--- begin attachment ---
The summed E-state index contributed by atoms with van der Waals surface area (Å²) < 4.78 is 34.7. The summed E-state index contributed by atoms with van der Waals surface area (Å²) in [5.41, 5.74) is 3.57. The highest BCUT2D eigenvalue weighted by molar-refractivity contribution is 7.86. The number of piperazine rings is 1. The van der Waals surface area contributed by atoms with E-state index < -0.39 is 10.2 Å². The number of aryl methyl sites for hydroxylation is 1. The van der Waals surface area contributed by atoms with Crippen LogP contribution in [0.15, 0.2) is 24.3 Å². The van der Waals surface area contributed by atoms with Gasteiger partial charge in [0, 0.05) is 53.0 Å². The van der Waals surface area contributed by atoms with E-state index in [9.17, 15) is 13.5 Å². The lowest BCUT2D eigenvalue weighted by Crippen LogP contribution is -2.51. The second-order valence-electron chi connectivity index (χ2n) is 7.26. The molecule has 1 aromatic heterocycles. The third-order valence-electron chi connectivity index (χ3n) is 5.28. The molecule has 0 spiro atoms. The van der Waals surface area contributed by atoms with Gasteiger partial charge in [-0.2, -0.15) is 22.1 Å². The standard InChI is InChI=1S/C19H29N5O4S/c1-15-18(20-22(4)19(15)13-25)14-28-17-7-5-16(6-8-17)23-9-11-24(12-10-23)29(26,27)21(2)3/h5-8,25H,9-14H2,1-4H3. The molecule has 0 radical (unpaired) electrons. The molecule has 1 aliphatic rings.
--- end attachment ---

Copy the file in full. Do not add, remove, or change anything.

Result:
The summed E-state index contributed by atoms with van der Waals surface area (Å²) < 4.78 is 34.7. The summed E-state index contributed by atoms with van der Waals surface area (Å²) in [5.41, 5.74) is 3.57. The highest BCUT2D eigenvalue weighted by molar-refractivity contribution is 7.86. The number of piperazine rings is 1. The van der Waals surface area contributed by atoms with E-state index < -0.39 is 10.2 Å². The number of aryl methyl sites for hydroxylation is 1. The van der Waals surface area contributed by atoms with Crippen LogP contribution in [0.15, 0.2) is 24.3 Å². The van der Waals surface area contributed by atoms with Gasteiger partial charge in [0, 0.05) is 53.0 Å². The van der Waals surface area contributed by atoms with E-state index in [9.17, 15) is 13.5 Å². The lowest BCUT2D eigenvalue weighted by Crippen LogP contribution is -2.51. The second-order valence-electron chi connectivity index (χ2n) is 7.26. The molecule has 1 aromatic heterocycles. The third-order valence-electron chi connectivity index (χ3n) is 5.28. The molecule has 0 spiro atoms. The van der Waals surface area contributed by atoms with Gasteiger partial charge in [-0.2, -0.15) is 22.1 Å². The standard InChI is InChI=1S/C19H29N5O4S/c1-15-18(20-22(4)19(15)13-25)14-28-17-7-5-16(6-8-17)23-9-11-24(12-10-23)29(26,27)21(2)3/h5-8,25H,9-14H2,1-4H3. The molecule has 0 radical (unpaired) electrons. The molecule has 1 aliphatic rings.